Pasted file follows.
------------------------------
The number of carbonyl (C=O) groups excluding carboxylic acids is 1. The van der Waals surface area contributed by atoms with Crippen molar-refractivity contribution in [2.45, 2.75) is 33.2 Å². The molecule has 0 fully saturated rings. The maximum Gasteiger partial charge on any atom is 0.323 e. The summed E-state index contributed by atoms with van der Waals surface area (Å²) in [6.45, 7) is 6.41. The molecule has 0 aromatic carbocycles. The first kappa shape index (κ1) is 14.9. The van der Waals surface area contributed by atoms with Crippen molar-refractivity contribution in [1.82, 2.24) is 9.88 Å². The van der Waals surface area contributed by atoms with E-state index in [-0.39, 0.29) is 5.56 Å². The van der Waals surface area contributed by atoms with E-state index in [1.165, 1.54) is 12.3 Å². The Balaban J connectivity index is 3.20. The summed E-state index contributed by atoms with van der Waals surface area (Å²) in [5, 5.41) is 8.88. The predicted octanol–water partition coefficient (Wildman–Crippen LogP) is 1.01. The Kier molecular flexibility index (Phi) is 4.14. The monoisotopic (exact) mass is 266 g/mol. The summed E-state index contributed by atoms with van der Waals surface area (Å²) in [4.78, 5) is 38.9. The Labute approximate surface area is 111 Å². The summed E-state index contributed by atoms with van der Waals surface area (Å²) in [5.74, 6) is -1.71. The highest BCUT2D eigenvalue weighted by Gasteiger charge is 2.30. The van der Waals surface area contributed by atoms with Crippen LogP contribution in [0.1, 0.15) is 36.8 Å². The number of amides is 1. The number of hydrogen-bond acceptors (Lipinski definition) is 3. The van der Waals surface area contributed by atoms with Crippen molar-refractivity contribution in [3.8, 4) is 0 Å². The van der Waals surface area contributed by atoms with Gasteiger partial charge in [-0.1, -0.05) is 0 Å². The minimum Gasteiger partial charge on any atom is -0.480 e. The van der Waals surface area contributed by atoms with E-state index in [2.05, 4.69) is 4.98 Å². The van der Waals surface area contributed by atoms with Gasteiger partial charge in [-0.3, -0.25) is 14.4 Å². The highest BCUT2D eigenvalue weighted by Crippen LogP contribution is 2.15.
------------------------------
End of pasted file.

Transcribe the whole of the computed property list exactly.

The number of carbonyl (C=O) groups excluding carboxylic acids is 1. The van der Waals surface area contributed by atoms with Crippen molar-refractivity contribution in [2.45, 2.75) is 33.2 Å². The molecule has 0 fully saturated rings. The maximum Gasteiger partial charge on any atom is 0.323 e. The summed E-state index contributed by atoms with van der Waals surface area (Å²) in [6.45, 7) is 6.41. The molecule has 0 aromatic carbocycles. The first kappa shape index (κ1) is 14.9. The van der Waals surface area contributed by atoms with Crippen molar-refractivity contribution in [1.82, 2.24) is 9.88 Å². The van der Waals surface area contributed by atoms with E-state index in [-0.39, 0.29) is 5.56 Å². The van der Waals surface area contributed by atoms with E-state index in [1.165, 1.54) is 12.3 Å². The Balaban J connectivity index is 3.20. The summed E-state index contributed by atoms with van der Waals surface area (Å²) in [5, 5.41) is 8.88. The predicted octanol–water partition coefficient (Wildman–Crippen LogP) is 1.01. The Kier molecular flexibility index (Phi) is 4.14. The monoisotopic (exact) mass is 266 g/mol. The summed E-state index contributed by atoms with van der Waals surface area (Å²) in [4.78, 5) is 38.9. The Labute approximate surface area is 111 Å². The summed E-state index contributed by atoms with van der Waals surface area (Å²) in [5.74, 6) is -1.71. The highest BCUT2D eigenvalue weighted by Gasteiger charge is 2.30. The van der Waals surface area contributed by atoms with Crippen LogP contribution in [0.1, 0.15) is 36.8 Å². The number of amides is 1. The number of hydrogen-bond acceptors (Lipinski definition) is 3. The van der Waals surface area contributed by atoms with Crippen molar-refractivity contribution in [3.8, 4) is 0 Å². The van der Waals surface area contributed by atoms with Gasteiger partial charge in [-0.1, -0.05) is 0 Å². The minimum Gasteiger partial charge on any atom is -0.480 e. The van der Waals surface area contributed by atoms with E-state index in [2.05, 4.69) is 4.98 Å². The van der Waals surface area contributed by atoms with Gasteiger partial charge in [-0.3, -0.25) is 14.4 Å². The highest BCUT2D eigenvalue weighted by Crippen LogP contribution is 2.15.